Damned if you do. Damned if you don’t. That’s exactly the message a recent study on infidelity is communicating to women everywhere. Christin Munsch, a sociology doctorate candidate at Cornell University, examined data from 1,024 men and 1,559 women who were married or living with a partner for at least a year.
The findings? Men are more likely to cheat if they earn less money than their female partner. The study also found that, for whatever reason, men were around twice as likely as women to be unfaithful—6.7 percent of men cheated in a six-year period compared to 3.3 percent of women.
Cheating could be a man’s attempt to restore his gender identity when he feels it is under threat, Munsch explains in the study. “This relationship may be particularly strong for certain subgroups of the population that highly value traditional masculinity, like Latino men,” she added. Interestingly, infidelity’s connection to earning less significantly increased if the man was Latino—what Munsch surmises is that this is because breadwinner status is “one of the defining features of Hispanic masculinity.”
But here’s the rub: The study also determined that men whose partners were more financially dependent on them were also more likely to cheat than men whose partners were less financially dependent. So basically, regardless of how much you earn, your mate is likely to be unfaithful.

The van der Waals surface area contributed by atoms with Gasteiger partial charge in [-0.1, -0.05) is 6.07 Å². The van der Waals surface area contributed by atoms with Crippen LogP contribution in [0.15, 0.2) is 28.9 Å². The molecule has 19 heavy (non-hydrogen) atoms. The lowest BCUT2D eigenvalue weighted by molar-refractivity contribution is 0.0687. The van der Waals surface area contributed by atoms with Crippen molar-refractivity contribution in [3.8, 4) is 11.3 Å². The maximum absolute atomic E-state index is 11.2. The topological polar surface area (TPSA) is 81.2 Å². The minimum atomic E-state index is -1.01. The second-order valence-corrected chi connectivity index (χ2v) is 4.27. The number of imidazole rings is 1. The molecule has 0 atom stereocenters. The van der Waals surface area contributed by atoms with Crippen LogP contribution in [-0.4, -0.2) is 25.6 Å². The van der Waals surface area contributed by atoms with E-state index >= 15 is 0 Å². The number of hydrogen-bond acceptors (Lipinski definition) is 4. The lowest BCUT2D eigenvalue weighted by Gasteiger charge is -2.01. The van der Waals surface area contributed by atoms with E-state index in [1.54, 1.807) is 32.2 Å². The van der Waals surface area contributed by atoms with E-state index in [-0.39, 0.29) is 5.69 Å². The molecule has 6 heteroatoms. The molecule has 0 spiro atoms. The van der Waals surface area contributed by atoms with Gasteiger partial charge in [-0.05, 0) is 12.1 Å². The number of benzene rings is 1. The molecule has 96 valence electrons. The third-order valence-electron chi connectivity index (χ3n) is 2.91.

So what now? Luckily for heterosexual women everywhere, the study suggests ways you can keep your man loyal and still have a well-paying job! (Note the sarcasm.) Apparently, if both mates are satisfied in a relationship the likelihood of infidelity will be miniscule. Also, getting your partner to regularly attend a religious service reduces the chances of he or she cheating.
But, at the end of the day, is it really about money or masculinity? These factors may contribute to infidelity rates, but are they really the cause of what makes someone break a marriage vow or a bond of trust? Believe it or not, women cheat too. In fact, the study found that women who earn more are more likely to cheat. Or is it that our society has become numb to unfaithfulness?
Someone recently (and unsuccessfully) tried to convince me that anyone would cheat under the “right” circumstances. Another individual asked me frankly, “What man doesn’t cheat?” It’s this complacent attitude from both men and women that keeps infidelity rates on the rise. Infidelity doesn’t have to be inevitable. It won’t be if we don’t tolerate it from ourselves, our friends, or our family. Cheating has lost the moral outrage that once came with it. Let’s get it back.